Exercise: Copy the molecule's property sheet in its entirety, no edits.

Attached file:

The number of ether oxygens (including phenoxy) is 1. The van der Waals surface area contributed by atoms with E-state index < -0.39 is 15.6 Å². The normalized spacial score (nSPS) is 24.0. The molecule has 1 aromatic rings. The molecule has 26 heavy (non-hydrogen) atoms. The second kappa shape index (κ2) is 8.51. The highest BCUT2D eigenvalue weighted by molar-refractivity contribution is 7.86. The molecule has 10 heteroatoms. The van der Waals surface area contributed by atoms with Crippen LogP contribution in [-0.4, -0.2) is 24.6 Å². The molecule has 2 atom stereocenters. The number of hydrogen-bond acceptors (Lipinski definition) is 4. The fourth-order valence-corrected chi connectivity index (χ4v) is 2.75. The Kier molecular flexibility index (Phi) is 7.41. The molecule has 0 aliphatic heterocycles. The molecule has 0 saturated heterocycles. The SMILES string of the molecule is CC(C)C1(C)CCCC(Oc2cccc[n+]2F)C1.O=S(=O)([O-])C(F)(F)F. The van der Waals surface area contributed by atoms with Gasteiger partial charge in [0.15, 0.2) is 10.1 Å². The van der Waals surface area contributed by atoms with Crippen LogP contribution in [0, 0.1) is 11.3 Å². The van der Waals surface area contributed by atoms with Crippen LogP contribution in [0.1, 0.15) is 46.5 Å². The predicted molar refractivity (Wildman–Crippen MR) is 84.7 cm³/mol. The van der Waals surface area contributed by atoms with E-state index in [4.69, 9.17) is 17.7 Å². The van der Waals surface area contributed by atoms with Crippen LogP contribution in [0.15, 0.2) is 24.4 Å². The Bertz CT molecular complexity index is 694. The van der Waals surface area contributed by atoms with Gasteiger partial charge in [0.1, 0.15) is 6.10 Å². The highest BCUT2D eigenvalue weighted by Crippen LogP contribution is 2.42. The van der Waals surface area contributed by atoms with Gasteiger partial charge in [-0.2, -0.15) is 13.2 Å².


The number of ether oxygens (including phenoxy) is 1. The van der Waals surface area contributed by atoms with E-state index < -0.39 is 15.6 Å². The normalized spacial score (nSPS) is 24.0. The molecule has 1 aromatic rings. The molecule has 26 heavy (non-hydrogen) atoms. The second kappa shape index (κ2) is 8.51. The highest BCUT2D eigenvalue weighted by molar-refractivity contribution is 7.86. The molecule has 10 heteroatoms. The van der Waals surface area contributed by atoms with Crippen LogP contribution in [-0.4, -0.2) is 24.6 Å². The molecule has 2 atom stereocenters. The number of hydrogen-bond acceptors (Lipinski definition) is 4. The fourth-order valence-corrected chi connectivity index (χ4v) is 2.75. The Kier molecular flexibility index (Phi) is 7.41. The molecule has 0 aliphatic heterocycles. The molecule has 0 saturated heterocycles. The SMILES string of the molecule is CC(C)C1(C)CCCC(Oc2cccc[n+]2F)C1.O=S(=O)([O-])C(F)(F)F. The van der Waals surface area contributed by atoms with Gasteiger partial charge in [0.15, 0.2) is 10.1 Å². The van der Waals surface area contributed by atoms with Crippen LogP contribution in [0, 0.1) is 11.3 Å². The van der Waals surface area contributed by atoms with Crippen LogP contribution in [0.1, 0.15) is 46.5 Å². The predicted molar refractivity (Wildman–Crippen MR) is 84.7 cm³/mol. The van der Waals surface area contributed by atoms with E-state index in [4.69, 9.17) is 17.7 Å². The van der Waals surface area contributed by atoms with Crippen LogP contribution in [0.15, 0.2) is 24.4 Å². The Bertz CT molecular complexity index is 694. The van der Waals surface area contributed by atoms with Gasteiger partial charge in [0.1, 0.15) is 6.10 Å². The highest BCUT2D eigenvalue weighted by Crippen LogP contribution is 2.42. The van der Waals surface area contributed by atoms with Gasteiger partial charge in [-0.2, -0.15) is 13.2 Å².